#include <stdio.h>#include <stdlib.h>struct Array{int length;double *array;};typedef struct Array Array;Array* NewArray(int length){/* Allocate the memory for the struct Array */Array *newArray=(Array*) malloc(sizeof(Array));/* Insert only non-negative length's*/newArray->length=(length > 0) ? length : 0;newArray->array=(double*) malloc(length*sizeof(double));return newArray;}void SetArray(Array *structure,int length,double* array){structure->length=length;structure->array=array;}void PrintArray(Array *structure){ if(structure->length > 0){int i;printf("length: %d\n", structure->length);for (i=0; i < structure->length; i++)printf("%g\n", structure->array[i]);}elseprintf("Empty Array. Length 0\n");}int main(){int i;Array *negativeTest, *days=NewArray(5);double moreDays[]={1,2,3,4,5,6,7,8,9,10};for (i=0; i < days->length; i++)days->array[i]=i+1;PrintArray(days);SetArray(days,10,moreDays);PrintArray(days);negativeTest=NewArray(-5);PrintArray(negativeTest);return 0;}

      But you have to care about set the right length of the array you want to store, because the is no way to check this length, like our friends massively explained.

        int main() {int days[]={1,2,3,4,5};int *ptr=days;printf("%u\n", sizeof(days));printf("%u\n", sizeof(ptr));return 0;}

        Size of days[] is 20 which is no of elements * size of it's data type.While the size of pointer is 4 no matter what it is pointing to.Because a pointer points to other element by storing it's address.

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          sizeof(ptr) is the size of pointer and sizeof(*ptr) is the size of pointer to which– AmitābhaDec 27 '16 at 4:33

        No, you can't use sizeof(ptr) to find the size of array ptr is pointing to.

        Though allocating extra memory(more than the size of array) will be helpful if you want to store the length in extra space.

          You can do something like this:

          int days[]={ /*length:*/5, /*values:*/ 1,2,3,4,5 };int *ptr=days + 1;printf("array length: %u\n", ptr[-1]);return 0;
             #define array_size 10struct {int16 size;int16 array[array_size];int16 property1[(array_size/16)+1]int16 property2[(array_size/16)+1]} array1={array_size, 0, 1, 2, 3, 4, 5, 6, 7, 8, 9};#undef array_size

            array_size is passing to the size variable:

            #define array_size 30struct {int16 size;int16 array[array_size];int16 property1[(array_size/16)+1]int16 property2[(array_size/16)+1]} array2={array_size};#undef array_size

            Usage is:

            void main() {int16 size=array1.size;for (int i=0; i!=size; i++) {array1.array[i] *=2;}}

              hi in strings there is a '\0' character at the end so one can get the sizeof a string with functions like strlen the problem with an integer array for example is that u can't use any value as an end value so one possible solution is to address the array and use as an end value the NULL pointer

              /* */#include <stdio.h>/* the following function will produce the warning:* ‘sizeof’ on array function parameter ‘a’ will* return size of ‘int *’ [-Wsizeof-array-argument]*/void foo( int a[] ){printf( "%lu\n", sizeof a );}/* so we have to implement something else one possible* idea is to use the NULL pointer as a control value* the same way '\0' is used in strings but this way* the pointer passed to a function should address pointers* so the actual implementation of an array type will* be a pointer to pointer*/typedef char * type_t; /* line 18 */typedef type_t ** array_t;/** -- --* -**-**-* -$$$$$-* -999-* -^-* -*/int main( void ){array_t initialize( int, ... );/* initialize an array with four values "foo", "bar", "baz", "foobar"* if one wants to use integers rather than strings than in the typedef* declaration at line 18 the char * type should be changed with int* and in the format used for printing the array values * at line 45 and 51 "%s" should be changed with "%i"*/array_t array=initialize( 4, "foo", "bar", "baz", "foobar" );int size( array_t );/* print array size */printf( "size %i:\n", size( array ));void aprint( char *, array_t );/* print array values */aprint( "%s\n", array ); /* line 45 */type_t getval( array_t, int );/* print an indexed value */int i=2;type_t val=getval( array, i );printf( "%i: %s\n", i, val ); /* line 51 */void delete( array_t );/* free some space */delete( array );return 0;}/* the output of the program should be:* size 4:* foo* bar* baz* foobar* 2: baz*/#include <stdarg.h>#include <stdlib.h>array_t initialize( int n, ... ){/* here we store the array values */type_t *v=(type_t *) malloc( sizeof( type_t ) * n );va_list ap;va_start( ap, n );int j;for ( j=0; j < n; j++ )v[j]=va_arg( ap, type_t );va_end( ap );/* the actual array will hold the addresses of those* values plus a NULL pointer*/array_t a=(array_t) malloc( sizeof( type_t *) * ( n + 1 ));a[n]=NULL;for ( j=0; j < n; j++ )a[j]=v + j;return a;}int size( array_t a ){int n=0;while ( *a++ !=NULL )n++;return n;}void aprint( char *fmt, array_t a ){while ( *a !=NULL )printf( fmt, **a++ ); }type_t getval( array_t a, int i ){return *a[i];}void delete( array_t a ){free( *a );free( a );}/* край */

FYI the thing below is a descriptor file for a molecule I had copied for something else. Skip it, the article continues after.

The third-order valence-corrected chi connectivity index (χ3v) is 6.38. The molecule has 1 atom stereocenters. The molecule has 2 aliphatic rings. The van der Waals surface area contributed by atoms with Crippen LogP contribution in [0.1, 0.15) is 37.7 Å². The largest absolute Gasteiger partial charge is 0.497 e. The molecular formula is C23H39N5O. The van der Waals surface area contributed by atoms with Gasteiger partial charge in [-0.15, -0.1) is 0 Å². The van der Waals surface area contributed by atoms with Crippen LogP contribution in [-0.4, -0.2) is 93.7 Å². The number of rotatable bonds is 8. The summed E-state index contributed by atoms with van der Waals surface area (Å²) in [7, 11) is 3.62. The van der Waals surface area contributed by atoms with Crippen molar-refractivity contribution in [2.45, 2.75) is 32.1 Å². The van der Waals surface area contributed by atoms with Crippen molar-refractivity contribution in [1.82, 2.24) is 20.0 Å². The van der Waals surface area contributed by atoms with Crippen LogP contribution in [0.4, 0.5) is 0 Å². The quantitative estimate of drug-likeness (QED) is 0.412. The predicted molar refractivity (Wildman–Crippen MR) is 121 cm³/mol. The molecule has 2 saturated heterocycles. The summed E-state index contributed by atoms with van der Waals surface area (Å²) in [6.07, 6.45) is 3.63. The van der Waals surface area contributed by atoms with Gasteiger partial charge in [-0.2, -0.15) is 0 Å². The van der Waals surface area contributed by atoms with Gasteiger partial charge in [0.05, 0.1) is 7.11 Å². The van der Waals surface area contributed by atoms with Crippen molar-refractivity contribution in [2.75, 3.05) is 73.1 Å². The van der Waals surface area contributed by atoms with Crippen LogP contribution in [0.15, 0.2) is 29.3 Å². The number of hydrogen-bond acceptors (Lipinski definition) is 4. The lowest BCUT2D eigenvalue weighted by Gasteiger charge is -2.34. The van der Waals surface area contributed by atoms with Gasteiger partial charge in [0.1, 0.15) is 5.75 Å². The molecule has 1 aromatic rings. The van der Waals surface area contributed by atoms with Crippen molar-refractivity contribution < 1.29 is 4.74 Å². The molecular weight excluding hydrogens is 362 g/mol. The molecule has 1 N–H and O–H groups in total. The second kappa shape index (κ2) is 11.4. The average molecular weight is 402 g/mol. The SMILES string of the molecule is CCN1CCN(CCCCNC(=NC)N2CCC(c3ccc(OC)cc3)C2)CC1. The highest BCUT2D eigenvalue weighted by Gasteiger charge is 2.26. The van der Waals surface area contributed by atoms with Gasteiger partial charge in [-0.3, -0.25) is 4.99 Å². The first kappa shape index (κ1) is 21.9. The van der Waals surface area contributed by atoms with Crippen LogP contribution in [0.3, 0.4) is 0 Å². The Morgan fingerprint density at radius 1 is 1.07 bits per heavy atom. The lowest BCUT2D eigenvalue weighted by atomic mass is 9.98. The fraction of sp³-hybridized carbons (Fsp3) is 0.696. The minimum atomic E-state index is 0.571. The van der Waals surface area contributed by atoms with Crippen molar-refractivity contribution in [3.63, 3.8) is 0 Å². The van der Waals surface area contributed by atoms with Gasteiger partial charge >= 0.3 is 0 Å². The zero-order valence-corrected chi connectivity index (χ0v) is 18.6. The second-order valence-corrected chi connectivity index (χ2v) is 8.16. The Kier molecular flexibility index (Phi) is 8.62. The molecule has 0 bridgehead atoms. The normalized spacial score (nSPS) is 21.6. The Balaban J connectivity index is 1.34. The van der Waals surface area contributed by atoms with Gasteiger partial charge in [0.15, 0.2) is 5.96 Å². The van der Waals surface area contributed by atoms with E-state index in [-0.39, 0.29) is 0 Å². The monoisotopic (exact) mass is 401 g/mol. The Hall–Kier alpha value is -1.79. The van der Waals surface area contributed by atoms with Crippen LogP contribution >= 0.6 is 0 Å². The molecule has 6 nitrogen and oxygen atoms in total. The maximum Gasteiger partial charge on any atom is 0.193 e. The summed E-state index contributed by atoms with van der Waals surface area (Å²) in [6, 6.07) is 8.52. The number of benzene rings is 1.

• Your code is full of comments, but I think it would make everything easier if you added some general explanation of how this works outside of code, as normal text. Can you please edit your question and do it? Thank you!– Fabio TuratiMar 11 '17 at 12:16
              • Creating an array of pointers to each element so you can linear-search it for NULL is probably the least efficient alternative imaginable to just storing a separate size directly. Especially if you actually use this extra layer of indirection all the time.– Peter CordesJun 19 at 3:03

              protected by Lundin Apr 16 '14 at 14:02